Physiologically it makes sense that cells within tissue must be capable of controlled metabolism of nitrogen so that the pH is maintained. In contrast, unicellular algae would not typically be grown at sufficiently high concentrations where metabolism would dramatically impact the surrounding water. In addition, ammonium ions are typically far less abundant in an environmental context (in part due to their favorable energetic utility). As a result, a high-density algal photobioreactor system creates an unnatural environment that microalgae have not evolved to accommodate and the metabolic control that does exist is problematic. The incremental addition of a fed-batch strategy for pH control is only a viable solution if the response to media addition is predictable. Current efforts are combining models of CO2 transport, CO2 equilibrium, and nitrogen assimilation as the basis of an adaptive control strategy for algal photobioreactors. Part of this experimentation seeks to explicitly evaluate the proton balance through measurement of ϕi (Equation 3) and allow for more explicit validation of the stoichiometrically-balanced media formulation approach presented in this research. A particularly important extension of this work is to confirm that pH control can be achieved for cyanobacteria since they are a platform for genetic engineering of biochemicals. Cyanobacteria have far more simplistic and less redundant NH4/NO3 assimilation pathway which may complicate the dynamic response to mixed nitrogen media additions; nitrogen-fixing cyanobacteria present an additional challenge that may preclude this pH strategy all-together.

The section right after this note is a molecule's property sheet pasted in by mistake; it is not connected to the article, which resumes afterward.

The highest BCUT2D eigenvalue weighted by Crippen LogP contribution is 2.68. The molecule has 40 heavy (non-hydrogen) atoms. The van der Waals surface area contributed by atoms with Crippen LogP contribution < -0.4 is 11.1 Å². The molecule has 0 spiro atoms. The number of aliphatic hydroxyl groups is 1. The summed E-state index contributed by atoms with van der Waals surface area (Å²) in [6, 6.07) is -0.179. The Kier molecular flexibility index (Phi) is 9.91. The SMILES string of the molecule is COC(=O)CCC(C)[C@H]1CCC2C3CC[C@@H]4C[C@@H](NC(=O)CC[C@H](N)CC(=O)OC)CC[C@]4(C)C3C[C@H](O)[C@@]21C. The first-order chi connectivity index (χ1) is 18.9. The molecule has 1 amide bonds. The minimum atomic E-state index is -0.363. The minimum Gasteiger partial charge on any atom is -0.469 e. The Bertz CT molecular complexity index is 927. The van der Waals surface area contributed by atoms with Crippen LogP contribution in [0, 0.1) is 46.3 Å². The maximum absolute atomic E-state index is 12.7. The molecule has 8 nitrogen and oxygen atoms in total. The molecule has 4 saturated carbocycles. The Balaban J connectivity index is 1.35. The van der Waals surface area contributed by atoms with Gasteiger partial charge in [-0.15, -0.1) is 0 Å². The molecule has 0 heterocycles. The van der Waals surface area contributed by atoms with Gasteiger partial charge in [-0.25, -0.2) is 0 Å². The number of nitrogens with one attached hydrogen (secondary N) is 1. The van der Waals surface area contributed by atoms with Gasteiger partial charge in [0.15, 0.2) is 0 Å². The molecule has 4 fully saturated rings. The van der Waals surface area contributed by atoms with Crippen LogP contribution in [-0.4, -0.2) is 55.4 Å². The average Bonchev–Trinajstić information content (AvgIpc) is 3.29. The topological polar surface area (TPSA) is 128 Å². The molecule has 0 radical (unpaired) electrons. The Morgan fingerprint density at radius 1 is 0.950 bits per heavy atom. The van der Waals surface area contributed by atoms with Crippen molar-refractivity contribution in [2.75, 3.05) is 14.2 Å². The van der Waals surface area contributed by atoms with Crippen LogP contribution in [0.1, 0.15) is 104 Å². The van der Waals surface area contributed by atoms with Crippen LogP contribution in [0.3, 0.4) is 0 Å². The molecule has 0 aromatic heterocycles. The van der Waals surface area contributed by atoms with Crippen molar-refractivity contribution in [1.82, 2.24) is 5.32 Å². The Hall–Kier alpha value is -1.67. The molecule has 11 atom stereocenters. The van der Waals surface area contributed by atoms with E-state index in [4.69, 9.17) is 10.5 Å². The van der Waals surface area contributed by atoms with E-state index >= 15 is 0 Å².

The scope of this work relates to understanding algal nitrogen metabolism in the context of achieving pH control in high-density algal photobioreactors [48]. Although a balance of protons during culture growth has received little attention, it has profoundly affected the development of algal media and growth conditions by selection of elevated CO2 and nitrate or urea, which avoid this problem. In terms of utilizing algal culture at a commercial outdoor scale of thousands of acres, pH control must be achieved for a widely dispersed culture that experiences highly variable day-to-day growth conditions. A balanced media to achieve pH control is a scalable alternative to expensive buffering, feedback acid/base control, or CO2 enrichment (which severely limits CO2 conversion efficiency). These observations are particularly important for proposed life cycle analyses that presume the ability to utilize wastewater in which ammonium is a dominant form of nitrogen. The work is also relevant to natural systems that experience agricultural runoff.

Several conclusions from the work presented here are a step toward the goal of controlling the pH in culture:

  1. 1)

    An analysis of basic photosynthetic reactions strongly suggests that current algal growth media are not stoichiometrically-balanced.

  2. 2)

    The benefit of elevated CO2 for algal growth is likely as much for pH control as it is for enhanced CO2 availability.